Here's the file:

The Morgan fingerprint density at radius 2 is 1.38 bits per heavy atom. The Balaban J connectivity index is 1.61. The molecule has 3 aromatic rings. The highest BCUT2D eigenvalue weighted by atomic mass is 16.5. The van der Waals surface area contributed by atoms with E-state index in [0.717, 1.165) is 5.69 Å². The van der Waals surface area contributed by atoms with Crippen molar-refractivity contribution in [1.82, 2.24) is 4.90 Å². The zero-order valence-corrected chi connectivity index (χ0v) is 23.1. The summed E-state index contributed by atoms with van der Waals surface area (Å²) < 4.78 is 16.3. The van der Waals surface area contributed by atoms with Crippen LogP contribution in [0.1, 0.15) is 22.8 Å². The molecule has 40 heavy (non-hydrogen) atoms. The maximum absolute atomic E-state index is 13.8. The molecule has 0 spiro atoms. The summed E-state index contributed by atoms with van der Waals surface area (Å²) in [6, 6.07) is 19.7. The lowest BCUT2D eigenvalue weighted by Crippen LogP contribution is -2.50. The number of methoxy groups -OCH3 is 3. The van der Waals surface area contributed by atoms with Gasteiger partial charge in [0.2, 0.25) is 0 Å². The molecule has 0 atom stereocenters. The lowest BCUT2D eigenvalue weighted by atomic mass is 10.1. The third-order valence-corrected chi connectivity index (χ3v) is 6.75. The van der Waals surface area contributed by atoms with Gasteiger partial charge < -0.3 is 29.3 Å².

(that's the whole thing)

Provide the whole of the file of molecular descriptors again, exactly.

The Morgan fingerprint density at radius 2 is 1.38 bits per heavy atom. The Balaban J connectivity index is 1.61. The molecule has 3 aromatic rings. The highest BCUT2D eigenvalue weighted by atomic mass is 16.5. The van der Waals surface area contributed by atoms with E-state index in [0.717, 1.165) is 5.69 Å². The van der Waals surface area contributed by atoms with Crippen molar-refractivity contribution in [1.82, 2.24) is 4.90 Å². The zero-order valence-corrected chi connectivity index (χ0v) is 23.1. The summed E-state index contributed by atoms with van der Waals surface area (Å²) < 4.78 is 16.3. The van der Waals surface area contributed by atoms with Crippen LogP contribution in [0.1, 0.15) is 22.8 Å². The molecule has 40 heavy (non-hydrogen) atoms. The maximum absolute atomic E-state index is 13.8. The molecule has 0 spiro atoms. The summed E-state index contributed by atoms with van der Waals surface area (Å²) in [6, 6.07) is 19.7. The lowest BCUT2D eigenvalue weighted by Crippen LogP contribution is -2.50. The number of methoxy groups -OCH3 is 3. The van der Waals surface area contributed by atoms with Gasteiger partial charge in [0.2, 0.25) is 0 Å². The molecule has 0 atom stereocenters. The lowest BCUT2D eigenvalue weighted by atomic mass is 10.1. The third-order valence-corrected chi connectivity index (χ3v) is 6.75. The van der Waals surface area contributed by atoms with Gasteiger partial charge < -0.3 is 29.3 Å².